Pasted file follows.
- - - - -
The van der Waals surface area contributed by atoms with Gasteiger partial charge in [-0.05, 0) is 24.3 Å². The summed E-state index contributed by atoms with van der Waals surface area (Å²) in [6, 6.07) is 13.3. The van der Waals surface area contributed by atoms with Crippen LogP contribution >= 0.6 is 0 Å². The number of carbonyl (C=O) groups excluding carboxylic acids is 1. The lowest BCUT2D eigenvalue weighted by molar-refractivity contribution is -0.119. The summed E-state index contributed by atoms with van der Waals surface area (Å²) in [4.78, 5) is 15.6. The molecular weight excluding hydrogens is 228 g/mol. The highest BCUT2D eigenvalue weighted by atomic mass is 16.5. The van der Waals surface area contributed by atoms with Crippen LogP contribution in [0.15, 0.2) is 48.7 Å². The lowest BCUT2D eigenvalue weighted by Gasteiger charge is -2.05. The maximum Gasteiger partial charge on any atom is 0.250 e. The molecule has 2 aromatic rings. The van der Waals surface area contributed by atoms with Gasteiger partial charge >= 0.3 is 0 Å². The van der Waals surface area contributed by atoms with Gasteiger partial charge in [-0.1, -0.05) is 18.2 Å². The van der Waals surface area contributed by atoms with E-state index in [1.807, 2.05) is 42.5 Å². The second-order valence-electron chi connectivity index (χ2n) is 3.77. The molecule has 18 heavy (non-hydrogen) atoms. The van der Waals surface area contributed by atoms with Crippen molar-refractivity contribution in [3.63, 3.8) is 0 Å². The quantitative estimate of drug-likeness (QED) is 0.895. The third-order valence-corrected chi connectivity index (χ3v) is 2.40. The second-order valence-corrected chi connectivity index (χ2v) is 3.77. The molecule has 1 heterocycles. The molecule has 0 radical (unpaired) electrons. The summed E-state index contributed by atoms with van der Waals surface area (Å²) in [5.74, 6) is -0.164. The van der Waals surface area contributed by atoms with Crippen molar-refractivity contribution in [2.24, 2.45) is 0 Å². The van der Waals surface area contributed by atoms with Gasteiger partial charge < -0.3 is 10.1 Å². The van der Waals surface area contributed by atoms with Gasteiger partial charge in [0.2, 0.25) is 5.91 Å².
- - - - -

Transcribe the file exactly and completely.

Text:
The van der Waals surface area contributed by atoms with Gasteiger partial charge in [-0.05, 0) is 24.3 Å². The summed E-state index contributed by atoms with van der Waals surface area (Å²) in [6, 6.07) is 13.3. The van der Waals surface area contributed by atoms with Crippen LogP contribution >= 0.6 is 0 Å². The number of carbonyl (C=O) groups excluding carboxylic acids is 1. The lowest BCUT2D eigenvalue weighted by molar-refractivity contribution is -0.119. The summed E-state index contributed by atoms with van der Waals surface area (Å²) in [4.78, 5) is 15.6. The molecular weight excluding hydrogens is 228 g/mol. The highest BCUT2D eigenvalue weighted by atomic mass is 16.5. The van der Waals surface area contributed by atoms with Crippen LogP contribution in [0.15, 0.2) is 48.7 Å². The lowest BCUT2D eigenvalue weighted by Gasteiger charge is -2.05. The maximum Gasteiger partial charge on any atom is 0.250 e. The molecule has 2 aromatic rings. The van der Waals surface area contributed by atoms with Gasteiger partial charge >= 0.3 is 0 Å². The van der Waals surface area contributed by atoms with Gasteiger partial charge in [-0.1, -0.05) is 18.2 Å². The van der Waals surface area contributed by atoms with E-state index in [1.807, 2.05) is 42.5 Å². The second-order valence-electron chi connectivity index (χ2n) is 3.77. The molecule has 18 heavy (non-hydrogen) atoms. The van der Waals surface area contributed by atoms with Crippen molar-refractivity contribution in [3.63, 3.8) is 0 Å². The quantitative estimate of drug-likeness (QED) is 0.895. The third-order valence-corrected chi connectivity index (χ3v) is 2.40. The second-order valence-corrected chi connectivity index (χ2v) is 3.77. The molecule has 1 heterocycles. The molecule has 0 radical (unpaired) electrons. The summed E-state index contributed by atoms with van der Waals surface area (Å²) in [5.74, 6) is -0.164. The van der Waals surface area contributed by atoms with Crippen molar-refractivity contribution in [2.24, 2.45) is 0 Å². The van der Waals surface area contributed by atoms with Gasteiger partial charge < -0.3 is 10.1 Å². The van der Waals surface area contributed by atoms with Gasteiger partial charge in [0.2, 0.25) is 5.91 Å².